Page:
Indiana was perhaps the team I was most impressed with last year for which I didn't have high expectations. It finished the season 8-5, the first time since 1993 the Hoosiers won at least eight games in a season. They haven't won a bowl game since 1991, but this team might be primed for a solid season.
Quarterback Michael Penix showcased a nice skillset last year when he led the offense. The team won five of the six games in which he started. The problem was his health—he got hurt three different times and the team sputtered under Peyton Ramsey. IU also returns its top two rushers and top three receivers from last season.
It's been a long time since the Hoosiers beat Ohio State. You have to go all the way back to 1988, when John Cooper's Buckeyes stumbled in Bloomington 41-7. Since then, 24 consecutive OSU wins push a dominating series lead to 75-12. This is an improved Indiana team that played the Buckeyes close in the first half last year before Ohio State ran away to a 51-10 victory.
Third-Toughest Game: Ohio State vs. Nebraska, Oct. 24 at Ohio Stadium
For what it's worth, I think Indiana is a better team than Nebraska. But this season-opener is filled with intrigue and I think could be a slightly more challenging game than a Week 5 matchup vs. the Hoosiers.
Nebraska was the most outspoken team the last month about wanting to play football—from university president Ted Carter to head coach Scott Frost. Its reward is a trip to Columbus before hosting Wisconsin to open their schedule.
The Huskers have an extremely proud tradition, but they've had a rough stretch the last three seasons. Prior to Frost's arrival, Nebraska had been to a bowl game 17 of the previous 20 seasons. Since he showed up, the Huskers have managed seasons of 4-8 and 5-7.
Frost is in his third year in Lincoln and he will lean heavily on Adrian Martinez to resurrect his program. Martinez is a third-year starting quarterback and needs to have an impactful campaign. Nebraska also returns Dedrick Mills and Wan'Dale Robinson to bolster the run game. But a lack of reps under new offensive coordinator Matt Lubick could make for a tough day at Ohio Stadium in the highly-anticipated first game of the fall.
Ohio State leads the all-time series, 7-1, which includes five consecutive victories.
Second Toughest Game: Ohio State vs. Michigan, Dec. 12 at Ohio Stadium
THE GAME is back in its rightful place as the final game of the season. And like most years, you can throw all the statistics and series history out the window. Ohio State has completely dominated this game over the last two decades, but playing in front of an empty stadium will be an alarming sight for fans across the country.
In many respects, Jim Harbaugh has lifted the Wolverines back to national prominence. He's 47-18 in five seasons at Michigan, but has one glaring error on his resume. He's 0-5 against Ohio State and has been embarrassed the last two years. The Buckeyes have won 56-27 and 62-39 the last two seasons.
During an offseason spat on a coaches conference call, a report came out that Harbaugh accused Day of cheating and Day told him to worry about his team. Day reportedly told the Buckeyes shortly thereafter that Michigan should hope the conference implements a mercy rule because "we're going to hang 100 on them."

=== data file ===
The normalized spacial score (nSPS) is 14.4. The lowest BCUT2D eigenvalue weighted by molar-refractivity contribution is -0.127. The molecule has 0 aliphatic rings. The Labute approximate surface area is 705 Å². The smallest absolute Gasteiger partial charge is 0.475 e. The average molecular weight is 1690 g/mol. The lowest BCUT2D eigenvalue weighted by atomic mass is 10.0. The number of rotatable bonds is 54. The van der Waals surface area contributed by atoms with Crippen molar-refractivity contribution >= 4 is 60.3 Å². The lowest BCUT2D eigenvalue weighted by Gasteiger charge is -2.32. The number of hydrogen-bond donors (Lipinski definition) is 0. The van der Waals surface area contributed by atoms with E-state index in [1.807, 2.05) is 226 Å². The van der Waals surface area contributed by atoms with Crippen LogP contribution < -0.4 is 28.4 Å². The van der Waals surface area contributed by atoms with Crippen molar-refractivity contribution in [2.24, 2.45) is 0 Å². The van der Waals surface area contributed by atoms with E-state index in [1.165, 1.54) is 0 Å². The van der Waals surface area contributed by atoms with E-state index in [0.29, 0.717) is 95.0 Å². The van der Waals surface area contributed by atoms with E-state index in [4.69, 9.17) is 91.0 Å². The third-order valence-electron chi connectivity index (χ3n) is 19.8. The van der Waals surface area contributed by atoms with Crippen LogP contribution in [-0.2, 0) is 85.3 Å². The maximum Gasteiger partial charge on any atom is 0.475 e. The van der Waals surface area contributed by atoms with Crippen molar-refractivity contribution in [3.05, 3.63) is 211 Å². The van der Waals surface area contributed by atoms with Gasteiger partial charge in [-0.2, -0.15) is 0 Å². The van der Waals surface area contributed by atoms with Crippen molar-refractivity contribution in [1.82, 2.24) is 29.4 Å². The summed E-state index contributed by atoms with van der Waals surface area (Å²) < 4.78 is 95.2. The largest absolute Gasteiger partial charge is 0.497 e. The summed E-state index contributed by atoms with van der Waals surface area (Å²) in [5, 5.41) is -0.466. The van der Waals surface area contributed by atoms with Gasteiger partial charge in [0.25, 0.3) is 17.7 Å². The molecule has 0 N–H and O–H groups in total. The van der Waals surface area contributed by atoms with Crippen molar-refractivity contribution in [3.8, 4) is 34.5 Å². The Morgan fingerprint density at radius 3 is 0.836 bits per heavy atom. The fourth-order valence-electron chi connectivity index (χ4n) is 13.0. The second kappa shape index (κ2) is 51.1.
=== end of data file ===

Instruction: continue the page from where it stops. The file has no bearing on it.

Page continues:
Michigan got some bad news this past week. Quarterback Dylan McCaffrey announced he is transferring and that leaves junior Joe Milton as the presumptive starter. With Nico Collins opting out this fall, Ronnie Bell is the team's only returning receiver that made a substantial impact last year. Sophomore running back Zach Charbonnet is poised for a big season.
On defense, TTUN lost its top three tacklers, but Aidan Hutchinson, Cameron McGrone and Brad Hawkins will anchor their respective units.
Michigan leads the all-time series, 58-51, but Ohio State has won eight consecutive games in the rivalry and lost only once since 2004. Michigan has lost nine consecutive games played at The Shoe, but will an empty Ohio Stadium be a difference-maker?
Toughest Game: Ohio State at Penn State, Oct. 31 at Beaver Stadium
This is easily the toughest game on paper at the beginning of the season. Penn State is coming off an 11-2 season with loses to the Buckeyes and Minnesota. James Franklin is building something special in Happy Valley after inheriting a program that was on probation and lacking scholarships. After winning a New Year's Six bowl game last year, Franklin signed a substantial contract extension through 2025. He'll earn more than $5 million this year.
Sean Clifford is a legitimate Big Ten quarterback, Journey Brown is perhaps the best running back in the conference and Pat Freiermuth is maybe the best tight end in the country. The Nittany Lions have an entirely new offensive staff.
On defense, Shaka Toney is a stud and Tariq Castro-Fields is a fantastic defensive back. Of course, All-American linebacker Micah Parsons is likely the best defensive player in the Big Ten. But the Nittany Lions are hoping that he'll change his mind and opt back into the season after leaving the program a few weeks ago. Meanwhile, former five-star prospects Brandon Smith and Lance Dixon will likely have significant roles this fall at linebacker.
The toughest game on the schedule is a Week 2 game, for better or for worse. Both teams will be ready and hopefully healthy. This has been an incredible matchup the last few years, including a pair of 1-point for the Buckeyes in 2017 and 2018. OSU pulled away last year 28-17. The winner this year will very likely represent the Big Ten East Division in the conference title game on Dec. 19.